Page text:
The drawings tacked on the walls of a school here reveal unusual childhoods. Like most pictures by children, they are full of color and disproportionate sticklike figures. But these drawings are also full of oversize helicopters and soldiers spraying people with bullets.
Children of Salvadorean refugees drew these pictures. In their eyes, helicopters and soldiers dwarf an ant-size populace.
Such children make up about 60 percent of the refugees here in Mesa Grande, a camp in Honduras not far from the Salvadorean border. Displaced by the war here or fear of the war, the youngsters and their families have been shuttled from one refugee compound to another.
Most soon face another move. Hondu-ran and United Nations officials plan to shift the refugees deeper inside Honduras.
Publicly the UN says the move is being made to give refugees greater security. But privately they and private relief officials charge the action stems from increased militarization along the Honduran-Salvadorean border.
''The three camps here - Colomoncauga, San Antonio, and Mesa Grande - are seen as interferences with the military activity,'' says one high-ranking UN official at the camp. ''For greater freedom of movement, the US, Honduran, and Salvadorean military want to turn this area into an unrestricted war zone.''
Camp officials here charge that the Honduran military hopes a free-fire zone along the border would prevent movement of Salvadorean guerrillas and supplies into El Salvador and staunch the flow of refugees into Honduras. At present, there are an estimated 25,000 Salvadorean refugees in Honduras.
The Mesa Grande camp, in operation since November 1981, houses some 10,000 refugees. Besides children, the camp population consists mainly of older men and young women. They would move, under the Honduran-UN plan, to such sites as Santa Barbara, Jesus de Otoro, Olancho, and Yoro - 55 to 170 miles from the Salvadorean border.
Salvadorean refugees have never been welcome guests in Honduras. Periodic disappearances of refugees and corpses found along the border have plagued the camps since their creation in 1980.
Camp officials charge that Hondurans regularly permit Salvadorean troops to cross the border. Some relief workers from Caritas, a Roman Catholic relief organization, were killed by Salvadorean troops here in 1981.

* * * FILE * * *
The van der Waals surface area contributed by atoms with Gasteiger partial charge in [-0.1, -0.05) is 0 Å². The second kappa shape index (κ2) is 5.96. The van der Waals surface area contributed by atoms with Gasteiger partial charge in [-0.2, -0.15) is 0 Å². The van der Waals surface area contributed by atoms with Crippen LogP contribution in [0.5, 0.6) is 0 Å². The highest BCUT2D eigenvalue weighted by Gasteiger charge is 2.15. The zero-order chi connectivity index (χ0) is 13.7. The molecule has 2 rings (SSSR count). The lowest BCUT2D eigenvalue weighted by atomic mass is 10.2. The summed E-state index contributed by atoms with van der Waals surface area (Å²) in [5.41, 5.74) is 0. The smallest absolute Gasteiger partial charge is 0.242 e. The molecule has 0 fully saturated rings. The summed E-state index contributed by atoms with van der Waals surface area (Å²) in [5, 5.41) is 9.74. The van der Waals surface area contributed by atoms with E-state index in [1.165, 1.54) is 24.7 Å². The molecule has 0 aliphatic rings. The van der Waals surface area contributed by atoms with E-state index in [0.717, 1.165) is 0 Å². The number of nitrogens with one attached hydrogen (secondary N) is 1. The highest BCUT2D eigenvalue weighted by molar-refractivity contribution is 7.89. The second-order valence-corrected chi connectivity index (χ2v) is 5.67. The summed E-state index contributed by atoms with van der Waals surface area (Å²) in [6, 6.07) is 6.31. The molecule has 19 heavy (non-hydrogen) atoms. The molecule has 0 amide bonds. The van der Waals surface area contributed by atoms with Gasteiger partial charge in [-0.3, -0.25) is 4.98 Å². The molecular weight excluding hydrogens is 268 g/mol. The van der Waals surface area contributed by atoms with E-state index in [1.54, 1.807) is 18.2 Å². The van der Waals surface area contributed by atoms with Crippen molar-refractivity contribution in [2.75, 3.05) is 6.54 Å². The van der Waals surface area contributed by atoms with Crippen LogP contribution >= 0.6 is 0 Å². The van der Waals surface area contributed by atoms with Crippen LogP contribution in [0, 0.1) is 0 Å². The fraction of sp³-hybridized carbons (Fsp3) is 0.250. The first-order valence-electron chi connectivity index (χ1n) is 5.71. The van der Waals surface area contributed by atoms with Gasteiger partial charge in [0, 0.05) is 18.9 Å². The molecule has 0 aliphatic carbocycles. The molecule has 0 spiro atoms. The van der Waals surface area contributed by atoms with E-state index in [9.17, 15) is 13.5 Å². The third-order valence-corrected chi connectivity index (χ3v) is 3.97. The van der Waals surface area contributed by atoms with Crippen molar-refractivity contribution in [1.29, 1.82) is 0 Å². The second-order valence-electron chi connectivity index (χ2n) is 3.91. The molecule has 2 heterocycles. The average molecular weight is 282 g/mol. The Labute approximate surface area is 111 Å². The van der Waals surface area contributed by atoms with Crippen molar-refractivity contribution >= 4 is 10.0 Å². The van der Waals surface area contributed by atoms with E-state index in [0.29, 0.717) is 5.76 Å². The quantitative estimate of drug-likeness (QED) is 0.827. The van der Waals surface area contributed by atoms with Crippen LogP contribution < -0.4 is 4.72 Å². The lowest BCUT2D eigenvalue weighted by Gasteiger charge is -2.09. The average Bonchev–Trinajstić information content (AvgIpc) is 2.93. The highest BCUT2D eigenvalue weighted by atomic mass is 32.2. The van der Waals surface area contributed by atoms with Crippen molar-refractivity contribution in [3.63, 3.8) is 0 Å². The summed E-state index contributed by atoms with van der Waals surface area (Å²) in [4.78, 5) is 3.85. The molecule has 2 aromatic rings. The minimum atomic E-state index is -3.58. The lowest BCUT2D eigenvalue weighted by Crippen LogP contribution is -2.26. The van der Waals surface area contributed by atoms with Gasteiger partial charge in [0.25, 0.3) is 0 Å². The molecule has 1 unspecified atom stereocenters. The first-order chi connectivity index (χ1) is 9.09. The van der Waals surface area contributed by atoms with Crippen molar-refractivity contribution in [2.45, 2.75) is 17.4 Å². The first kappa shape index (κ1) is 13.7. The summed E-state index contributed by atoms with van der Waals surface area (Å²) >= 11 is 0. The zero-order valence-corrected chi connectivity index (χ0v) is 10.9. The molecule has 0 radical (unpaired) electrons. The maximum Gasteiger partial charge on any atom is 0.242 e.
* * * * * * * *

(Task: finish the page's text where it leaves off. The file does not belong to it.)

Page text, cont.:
The lives of refugees seem even more precarious. Few have personal documents. They generally do not venture outside the compound for fear of abduction.
One week ago, camp officials say, a refugee who had obtained permission to visit a dentist in San Marcos was physically dragged from the doctor's office by Honduran troops. He was held for several hours, officials say. These officials claim the refugee was tortured and interrogated for six hours about camp operations.
Although refugees now in the camps would be moved further into the interior of Honduras, the Honduran National Refugee Commission has informed the UN that refugee reception centers can remain in operation near the border.
Officials here, however, note that Honduras has twice closed these centers - once in November 1982 and again in August 1983. Both of these closings coincided with military offensives by the Salvadorean Army in the border area.
''Our latest news from the Honduran government,'' says a camp official, ''is that we will no longer be allowed within three kilometers (1.9 miles) of the border.
''I see this as a gradual process to eradicate us from the area and refuse any kind of haven for Salvadorean refugees. It also removes any neutral party from the area which can monitor abuses by military forces here.''
Relief workers here also question the selection of relocation sites. They argue that Olancho and Yoro are areas with a history of rural conflict and land disputes. During a 1969 war between Honduras and El Salvador, thousands of Salvadoreans were violently expelled from Olancho. Tensions in this area remain high.
Several Honduran peasant organizations in Yoro and Olancho oppose the relocation. These groups claim there are already hundreds of Honduran families in these areas being denied land. Providing land for Salvadorean refugees therefore meets a strong negative reaction.
''Given the characterization of the refugees as subversives, the present political climate in Honduras, and the fact that Honduras is not a signatory of the Geneva Convention and Protocol on Refugees,'' says one director of a private relief group, ''the refugees can have no guarantees of security anywhere in the country.
''If they are now accused of collaborating with Salvadorean guerrillas, they will later be accused of collaborating with Honduran peasant groups demanding land, or with Honduran guerrilla groups . . . and suffer persecution as a result.''
Says one refugee: ''We have seen officials in El Salvador and here make promises that are never kept. We have been promised freedom and are incarcerated. We have been promised security and live in fear. What we want is to live in peace but this is very, very far away.''